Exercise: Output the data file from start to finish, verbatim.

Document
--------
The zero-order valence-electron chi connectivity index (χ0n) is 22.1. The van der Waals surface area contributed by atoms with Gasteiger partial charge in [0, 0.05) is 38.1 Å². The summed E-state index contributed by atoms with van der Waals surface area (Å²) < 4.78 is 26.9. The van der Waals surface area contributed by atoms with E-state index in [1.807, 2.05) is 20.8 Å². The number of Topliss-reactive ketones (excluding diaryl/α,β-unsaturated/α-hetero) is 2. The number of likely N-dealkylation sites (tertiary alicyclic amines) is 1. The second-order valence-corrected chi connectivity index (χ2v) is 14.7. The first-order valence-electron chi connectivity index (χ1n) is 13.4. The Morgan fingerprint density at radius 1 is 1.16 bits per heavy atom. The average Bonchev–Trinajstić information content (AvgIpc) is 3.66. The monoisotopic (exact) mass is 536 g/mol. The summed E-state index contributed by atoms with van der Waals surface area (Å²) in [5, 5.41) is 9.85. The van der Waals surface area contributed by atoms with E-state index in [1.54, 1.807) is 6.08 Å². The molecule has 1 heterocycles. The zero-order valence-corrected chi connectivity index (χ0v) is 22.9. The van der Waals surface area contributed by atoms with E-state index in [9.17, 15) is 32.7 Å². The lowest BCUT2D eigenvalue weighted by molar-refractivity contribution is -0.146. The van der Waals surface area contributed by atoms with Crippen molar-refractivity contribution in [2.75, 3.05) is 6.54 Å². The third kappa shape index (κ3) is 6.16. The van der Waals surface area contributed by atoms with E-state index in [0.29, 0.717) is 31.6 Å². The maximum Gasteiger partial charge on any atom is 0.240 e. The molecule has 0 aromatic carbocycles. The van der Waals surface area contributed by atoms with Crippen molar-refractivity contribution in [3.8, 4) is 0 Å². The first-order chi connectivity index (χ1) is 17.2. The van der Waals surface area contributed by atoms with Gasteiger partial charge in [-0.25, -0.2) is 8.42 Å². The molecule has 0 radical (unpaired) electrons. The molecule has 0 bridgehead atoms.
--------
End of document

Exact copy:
The zero-order valence-electron chi connectivity index (χ0n) is 22.1. The van der Waals surface area contributed by atoms with Gasteiger partial charge in [0, 0.05) is 38.1 Å². The summed E-state index contributed by atoms with van der Waals surface area (Å²) < 4.78 is 26.9. The van der Waals surface area contributed by atoms with E-state index in [1.807, 2.05) is 20.8 Å². The number of Topliss-reactive ketones (excluding diaryl/α,β-unsaturated/α-hetero) is 2. The number of likely N-dealkylation sites (tertiary alicyclic amines) is 1. The second-order valence-corrected chi connectivity index (χ2v) is 14.7. The first-order valence-electron chi connectivity index (χ1n) is 13.4. The Morgan fingerprint density at radius 1 is 1.16 bits per heavy atom. The average Bonchev–Trinajstić information content (AvgIpc) is 3.66. The monoisotopic (exact) mass is 536 g/mol. The summed E-state index contributed by atoms with van der Waals surface area (Å²) in [5, 5.41) is 9.85. The van der Waals surface area contributed by atoms with E-state index in [1.54, 1.807) is 6.08 Å². The molecule has 1 heterocycles. The zero-order valence-corrected chi connectivity index (χ0v) is 22.9. The van der Waals surface area contributed by atoms with E-state index in [9.17, 15) is 32.7 Å². The lowest BCUT2D eigenvalue weighted by molar-refractivity contribution is -0.146. The van der Waals surface area contributed by atoms with Crippen molar-refractivity contribution in [2.75, 3.05) is 6.54 Å². The third kappa shape index (κ3) is 6.16. The van der Waals surface area contributed by atoms with E-state index in [0.29, 0.717) is 31.6 Å². The maximum Gasteiger partial charge on any atom is 0.240 e. The molecule has 0 aromatic carbocycles. The van der Waals surface area contributed by atoms with Crippen molar-refractivity contribution in [3.8, 4) is 0 Å². The first-order chi connectivity index (χ1) is 17.2. The van der Waals surface area contributed by atoms with Gasteiger partial charge in [-0.25, -0.2) is 8.42 Å². The molecule has 0 radical (unpaired) electrons. The molecule has 0 bridgehead atoms.